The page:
Ground war is the only game in Northern Ireland this time out…

We’ve had a lot of speculation on Slugger about how the election will go. The biggest thing in the favour of the two major parties is the fact there’s been no air war. If anything, it slightly favours the DUP in that most of the damage in March was self administered by the former First Minster.

Both big parties have been working on postal votes and proxies but just looking at the figures published by the Electoral Office, the huge increase even from March’s huge increase will be a worry for the SDLP in Foyle:

11,707 proxy votes have been issued – that is 1,787 up from the 9,920 proxies appointed for the March assembly election. 23,682 postal votes have been issued – up from the 19,670 sent out in March.

Fermanagh South Tyrone tops the table for both proxy and postal votes issued. 1,707 proxy votes and 2,981 postal votes have been issued in the constituency.

Other constituencies with high levels of applications include Mid Ulster and West Tyrone which are especially high for postal votes, and Newry and Armagh and Foyle which are high for proxy votes.

It also poses a huge problem for Tom Elliott in Fermanagh South Tyrone, where unionism only retains the seat on a one candidate strategy already. The ebbing of rage against Arlene amongst rural nationalists may be more than compensated for by organised proxy voting.

Most of the change we will see by the early hours of Friday will be the result of these subterranean moves and will be hard to anticipate, but I’m expecting a squeeze on SDLP and UUP votes, whose machines are puny and under-resourced for this ground war game.

The SDLP’s early gamble on work done on Brexit will likely go the same way as it will for the poor old Lib Dems in Britain, a proverbial beaten docket with only SF and the DUP getting any value out of it as a tribal marker.

  • ted hagan

    Is she a historian, a unionist propagandist, or does she simply hate the Republic of Ireland?

  • Jim M

    Yeah, it does. Personally I think that for things like presidential elections or constitutional referendums, one can justify letting people vote who’ve been out of the country a few years (perhaps a decade max). I don’t however think you should be able to vote on who should be MP or MLA for your local area if you haven’t been living in that constituency for more than two years or so. As for the question of Irish citizens from NI voting for the Irish president – well, I’m not an Irish citizen or RoI resident, but it doesn’t seem that big of a deal really.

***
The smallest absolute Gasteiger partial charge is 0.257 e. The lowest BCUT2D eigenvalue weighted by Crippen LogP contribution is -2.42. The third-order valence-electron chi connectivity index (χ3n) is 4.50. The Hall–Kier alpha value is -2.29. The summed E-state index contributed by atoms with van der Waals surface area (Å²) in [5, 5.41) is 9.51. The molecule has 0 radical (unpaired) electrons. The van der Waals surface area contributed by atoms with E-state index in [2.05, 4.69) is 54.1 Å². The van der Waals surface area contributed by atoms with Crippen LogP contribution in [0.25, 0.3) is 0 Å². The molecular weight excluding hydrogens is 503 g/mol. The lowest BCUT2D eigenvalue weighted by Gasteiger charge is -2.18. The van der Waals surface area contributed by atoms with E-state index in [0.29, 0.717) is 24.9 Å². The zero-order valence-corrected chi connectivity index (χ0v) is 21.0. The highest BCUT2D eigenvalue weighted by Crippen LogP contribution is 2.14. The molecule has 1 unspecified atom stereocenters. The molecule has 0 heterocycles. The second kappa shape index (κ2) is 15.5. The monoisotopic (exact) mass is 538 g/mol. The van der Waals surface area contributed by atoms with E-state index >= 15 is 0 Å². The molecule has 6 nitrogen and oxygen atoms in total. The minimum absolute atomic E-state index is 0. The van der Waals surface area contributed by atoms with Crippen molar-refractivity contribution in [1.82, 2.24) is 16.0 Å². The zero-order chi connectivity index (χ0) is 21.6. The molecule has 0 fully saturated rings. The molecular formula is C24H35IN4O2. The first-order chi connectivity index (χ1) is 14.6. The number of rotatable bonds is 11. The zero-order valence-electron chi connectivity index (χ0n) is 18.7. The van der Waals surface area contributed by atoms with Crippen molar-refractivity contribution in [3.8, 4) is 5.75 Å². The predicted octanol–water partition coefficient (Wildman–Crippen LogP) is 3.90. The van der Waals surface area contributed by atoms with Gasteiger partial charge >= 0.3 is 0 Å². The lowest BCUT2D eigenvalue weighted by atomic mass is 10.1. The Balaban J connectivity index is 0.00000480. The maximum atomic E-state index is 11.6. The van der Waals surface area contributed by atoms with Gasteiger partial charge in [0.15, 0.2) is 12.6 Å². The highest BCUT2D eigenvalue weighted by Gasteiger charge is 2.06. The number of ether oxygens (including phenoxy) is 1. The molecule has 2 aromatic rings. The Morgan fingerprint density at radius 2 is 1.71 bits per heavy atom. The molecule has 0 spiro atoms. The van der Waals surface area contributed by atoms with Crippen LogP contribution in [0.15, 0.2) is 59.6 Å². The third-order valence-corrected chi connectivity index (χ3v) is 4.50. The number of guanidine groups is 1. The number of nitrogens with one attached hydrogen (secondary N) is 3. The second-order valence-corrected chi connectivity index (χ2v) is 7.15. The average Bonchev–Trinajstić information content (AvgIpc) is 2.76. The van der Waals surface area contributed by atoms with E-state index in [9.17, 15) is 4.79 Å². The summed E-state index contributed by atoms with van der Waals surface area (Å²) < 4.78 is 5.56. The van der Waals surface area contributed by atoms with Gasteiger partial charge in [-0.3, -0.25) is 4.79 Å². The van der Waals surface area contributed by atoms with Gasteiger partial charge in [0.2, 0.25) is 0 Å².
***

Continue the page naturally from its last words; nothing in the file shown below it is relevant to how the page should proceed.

• Granni Trixie

    Well I think it would – as it is very likely to turn more ‘.poitical’ than presently.

  • Jim M

    You’re probably right, when I come to think about it…a likely scenario would be SF having a favoured candidate and galvanising all their voters to vote for them. Which would certainly have implications.

  • Lucian Fletcher

    But Tom stated only two days ago that he will not hesitate to vote against a bad Brexit deal. SF can’t do that. http://www.farminglife.com/farming-news/i-will-have-a-say-on-final-brexit-deal-elliott-1-7996203

  • Lucian Fletcher

    The UUP as a party was broadly against Brexit. For the record, I am a UUP-supporting Remoaner. But we lost that referendum and now the only game in town is trying to get a good deal and make the best of a bad job. SF only became pro-EU because the UK was threatening to leave. Do you not remember the Lisbon referenda in the RoI? They are just chancers on this issue. Worse, in regards to your wishes, they will do absolutely nothing to prevent Brexit. It’s just a tool to divide NI and GB to themm

  • whatif1984true

    After umpteen years of SF delivering very very little in education, health and the economy you now really expect them to do so on Brexit? Vote for them is wasted imho.

    Once bitten twice shy comes to mind.

    A vote for your first choice is a real vote and one we should all make.

  • Skibo

    Do you accept the right of GB to take the North out of the EU?

  • Korhomme

    Not to rerun the referendum much, but:

    It was called as a Tory party control measure
    It was advisory
    It didn’t say what leaving the EU meant

    And in NI we voted to Remain.

    The referendum in the Republic was rerun after some changes beneficial to Ireland were made.

  • Korhomme

    Tactical voting is the name of the game in this election.

  • woodkerne

    Which is to say exercise in realpolitik … for now and the future

  • woodkerne

    And that from Ruth Dudley Edwards, known principally as an anti-republican historian/commentator! At some point in the near ro medium future, Sinn Fein are going to have to develop their position on the abstentionist shibboleth. The caliber and reach of the north Belfast candidate counts for nothing if republicanism cannot/will push on to broaden their appeal in building a pan-nationalist coalition, ending the schism in nationalism in the north, and in gathering momentum towards the project of reunification within Europe and the EU.

  • woodkerne